Can Sandy Hook Really Change the Politics of Guns?

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There's more passion behind the prospect of new gun-control legislation than advocates have seen in a decade -- but rounding up the votes will be hard.

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It happens after every mass shooting: Americans get momentarily passionate about gun control; the National Rifle Association lies low and waits for the storm to pass; and within a few months, the people and politicians have moved on to something else.

Will this time be any different?

Gun-control advocates believe it will. The massacre Friday in Newtown, Connecticut, has prompted an outpouring not just of grief but of rage, and it's been disproportionately directed at gun policy with an intensity and focus not seen in the wake of past tragedies.

There's a sense that a tipping point has been reached in public opinion, but gun-control advocates still don't have the votes in Congress.

But the question for advocates, as yet unanswered, is whether that passion is broad and lasting enough to turn into legislation. Thus far, the only lawmakers prompted to speak out for the first time on the issue have been pro-gun Democrats. And while the new willingness of Senators Joe Manchin and Mark Warner to challenge their erstwhile allies in the gun lobby is notable, it's Republican members of Congress that will have to move to get gun-control legislation passed. If you're hearing a mix of optimism and anxiety out of gun-control proponents, this is why: There's a sense that a tipping point has been reached in public opinion, but they still don't have the votes in Congress.

"I think we have a better chance than ever, I truly do. I feel it in my bones," Rep. Carolyn McCarthy told me. A New York Democrat, McCarthy lobbied to pass the original assault weapons ban in 1994 and was elected to Congress in 1996 as a gun-control advocate after her husband was killed in a mass shooting on the Long Island Rail Road in 1993. "I'm not someone who's extremely optimistic about these kinds of things, but there is a difference this time around. I see a lot more anger," she added.

McCarthy's priorities include renewing the assault weapons ban, which she plans to introduce in the House early next year; the new version of the legislation, which Dianne Feinstein of California is introducing in the Senate, will include a ban on high-capacity ammunition clips, McCarthy said. Another focus is closing the "gun-show loophole" that allows people to buy guns at trade fairs and from private dealers without a background check. Obama supports both these measures, White House Press Secretary Jay Carney told reporters on Tuesday.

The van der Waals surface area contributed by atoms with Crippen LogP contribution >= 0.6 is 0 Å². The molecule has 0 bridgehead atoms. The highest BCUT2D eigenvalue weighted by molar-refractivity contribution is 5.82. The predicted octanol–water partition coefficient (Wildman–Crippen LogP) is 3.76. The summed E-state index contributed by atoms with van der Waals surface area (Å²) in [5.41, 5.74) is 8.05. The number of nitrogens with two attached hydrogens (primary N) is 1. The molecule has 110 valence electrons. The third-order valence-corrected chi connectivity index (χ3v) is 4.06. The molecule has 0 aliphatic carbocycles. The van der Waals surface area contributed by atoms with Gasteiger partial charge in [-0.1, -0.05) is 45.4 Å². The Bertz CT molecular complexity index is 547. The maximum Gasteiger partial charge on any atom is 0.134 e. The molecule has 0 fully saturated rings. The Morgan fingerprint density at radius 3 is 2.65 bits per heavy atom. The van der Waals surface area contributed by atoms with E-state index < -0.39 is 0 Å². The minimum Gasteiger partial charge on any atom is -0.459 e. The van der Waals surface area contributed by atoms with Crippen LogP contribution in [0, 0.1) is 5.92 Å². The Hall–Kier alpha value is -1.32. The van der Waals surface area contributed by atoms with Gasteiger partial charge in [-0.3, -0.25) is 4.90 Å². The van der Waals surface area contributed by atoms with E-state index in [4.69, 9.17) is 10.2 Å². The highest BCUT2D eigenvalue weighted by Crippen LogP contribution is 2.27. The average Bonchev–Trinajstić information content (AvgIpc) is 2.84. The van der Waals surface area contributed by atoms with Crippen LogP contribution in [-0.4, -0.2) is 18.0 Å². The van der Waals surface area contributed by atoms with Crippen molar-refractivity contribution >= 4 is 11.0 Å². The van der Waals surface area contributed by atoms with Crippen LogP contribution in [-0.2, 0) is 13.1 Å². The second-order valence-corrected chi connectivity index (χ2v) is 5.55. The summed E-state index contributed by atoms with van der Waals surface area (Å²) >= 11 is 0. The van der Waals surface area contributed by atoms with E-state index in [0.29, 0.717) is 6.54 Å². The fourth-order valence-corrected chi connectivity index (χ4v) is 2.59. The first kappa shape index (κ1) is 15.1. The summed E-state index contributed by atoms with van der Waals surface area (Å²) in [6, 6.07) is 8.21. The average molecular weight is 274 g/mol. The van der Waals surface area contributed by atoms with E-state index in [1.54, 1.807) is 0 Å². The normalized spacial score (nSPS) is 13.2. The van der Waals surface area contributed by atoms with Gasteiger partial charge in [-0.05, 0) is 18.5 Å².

These types of policy changes enjoy widespread public support: Nearly 90 percent of Americans favor requiring background checks for all gun buyers, including 81 percent who live in gun-owning households, according to Democratic pollster Margie Omero, who has studied the issue extensively. A 2011 New York Times poll found 63 percent favored banning assault weapons.

The political clout of the NRA, long a Washington truism, is also being newly questioned. The powerful lobby has long inspired fear for its ability to pour money into campaigns against lawmakers who vote against its priorities -- $24 million since 2011, mostly devoted to opposing Democrats running for Congress, according to the Sunlight Foundation. But that spending was notably ineffective in 2012. The NRA spent $9 million trying to defeat President Obama and elect Mitt Romney, to little effect; the overwhelming majority of candidates it supported lost, and candidates it opposed won. In fact, among independent-expenditure groups that spent money on the 2012 election, the NRA had the lowest return-on-investment of any group. Less than half of 1 percent of its spending resulted in the desired outcome.

Among independent-expenditure groups that spent money on the 2012 election, the NRA had the lowest return-on-investment of any group.

The result, McCarthy told me, is a lot of members of Congress who feel neither beholden to nor intimidated by the gun lobby. Democratic lawmakers like Arizona Rep. Ron Barber, who succeeded Gabby Giffords, and Ed Perlmutter of Colorado, whose district includes Aurora, won their races despite NRA opposition and have told McCarthy they're committed to helping her with gun legislation, she said.

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Molly Ball is a staff writer covering national politics at The Atlantic.

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